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There are several things you'll need for architecture design documents. Not an easy task but props on taking the opportunity. Since this is such a large question, hopefully these links can get you started and you can refine questions after getting your feet wet.


The methodology you use will affect what tasks you take on first. Waterfall is a popular but outdated methodology. A newer methodology is Agile that has several faces. My favorite is Scrum Agile for developing software of any size.


Diagrams are one of the most powerful ways to represent the system as a whole and as individual components. The type of diagrams you create depend on the system. There are usually a Structure Diagrams, Behavior Diagrams, Interaction Diagrams and tons of others. These diagrams show the pieces of the system as a whole, each components physical layout and/or logical layout, communication flow, procedure flow, etc..


Documentation is just like it sounds, documents and documents that have Project Descriptions, Scope, User Cases, Sequence Diagrams, and any other document that describes the project or pieces of the project.

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Peruse the Agile Modeling site which pushes for "just enough" modeling. They have some great guidelines including a full "agile modeling process" from requirements gathering to design/development.






As for tools, I love Visual Paradigm. It's relatively inexpensive (compared to other tools). There are a variety of free modeling tools (google is your friend), but none compare to Visual Paradigm, and for bit that it costs, it's well worth it. If my employer didn't pony up the cash for it, I would buy it myself... :)

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Maybe you also have alook at Enterprise Architect (sparxsystems.com.au) for modelling - it is far the best diagramming tool I know (from the usability POV). There is a time-limited-full-featured demo available and the license fees are also affordable. –  BertNase Apr 21 '11 at 4:25
I like EA too. I just like VP better :) Both are great tools at approximately the same price point. Quite frankly, I think both are far better than most of the tools that are far more expensive. –  squawknull Apr 21 '11 at 4:36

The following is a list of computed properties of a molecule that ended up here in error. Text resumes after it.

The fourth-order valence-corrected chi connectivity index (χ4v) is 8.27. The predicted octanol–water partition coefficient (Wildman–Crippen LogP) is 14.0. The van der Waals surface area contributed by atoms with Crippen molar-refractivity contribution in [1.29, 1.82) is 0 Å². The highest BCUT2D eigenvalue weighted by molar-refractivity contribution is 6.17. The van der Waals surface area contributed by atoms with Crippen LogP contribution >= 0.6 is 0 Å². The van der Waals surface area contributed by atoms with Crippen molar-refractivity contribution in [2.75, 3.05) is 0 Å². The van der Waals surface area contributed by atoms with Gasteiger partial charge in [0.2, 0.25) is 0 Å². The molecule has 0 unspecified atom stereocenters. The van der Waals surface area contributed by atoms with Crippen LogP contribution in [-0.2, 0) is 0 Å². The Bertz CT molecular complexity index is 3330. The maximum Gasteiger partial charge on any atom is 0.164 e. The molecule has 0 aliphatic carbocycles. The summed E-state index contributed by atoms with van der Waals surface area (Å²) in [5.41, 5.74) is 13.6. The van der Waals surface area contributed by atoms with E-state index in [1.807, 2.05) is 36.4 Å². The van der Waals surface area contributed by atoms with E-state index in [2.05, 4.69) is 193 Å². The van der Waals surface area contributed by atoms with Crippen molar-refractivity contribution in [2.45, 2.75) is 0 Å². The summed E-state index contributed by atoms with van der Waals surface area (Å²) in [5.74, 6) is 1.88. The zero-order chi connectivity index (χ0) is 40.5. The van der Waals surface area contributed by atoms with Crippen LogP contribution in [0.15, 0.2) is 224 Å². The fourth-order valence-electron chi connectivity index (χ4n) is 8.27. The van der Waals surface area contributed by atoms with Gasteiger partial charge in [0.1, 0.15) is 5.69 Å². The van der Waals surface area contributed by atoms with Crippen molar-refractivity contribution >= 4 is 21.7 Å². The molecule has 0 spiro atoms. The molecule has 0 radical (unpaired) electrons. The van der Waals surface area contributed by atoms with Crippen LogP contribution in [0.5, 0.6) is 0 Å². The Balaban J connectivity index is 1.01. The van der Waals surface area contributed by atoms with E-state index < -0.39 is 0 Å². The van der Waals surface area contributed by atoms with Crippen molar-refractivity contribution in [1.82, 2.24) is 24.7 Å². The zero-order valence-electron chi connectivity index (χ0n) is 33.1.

Take a look at Robert Martin's (aka Uncle Bob) Clean Architecture. Here's a quick overview. Using this approach, you'll be able to defer details like Spring or Hibernate to a later time and focus more on the business logic. Or even migrate from Spring to JEE without touching your business and application logic. You'll also get a testable application that complies with the SOLID principles, without too much additional effort.

I've just created an application this way and I must say I'm very happy with it. I could easily port it to a desktop or mobile application, or swap out the storage module. Details depending on policy goes a long way. It also promotes thinking in an API kind of way and, when applied correctly, making your modules very reusable.

Martin goes as far as saying details like frameworks are annoying and not part of your architecture. I do think they belong to architecture, but just at a different level. Often times you do want to include frameworks at an early stage to be able to produce a thin slice of a working application to demo to your users. Or when you know your frameworks in advance and there is no discussion about them, like in my case. But you could regard it as separate software architectures, when combined together create your application architecture.

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Dormouse, I really would like to talk to you about Clean Architecure, since you've got it for real... I'm paralised in best way to implement the input and output model/ports. I've tried a simple spike here: github.com/ramonchiara/CleanArchSpike. Could you please give a feedback? Is it allowed to publish our personal contact here? –  ramonchiara Jun 24 at 12:38
I have posted a comment on your website :) –  Dormouse Jul 3 at 13:21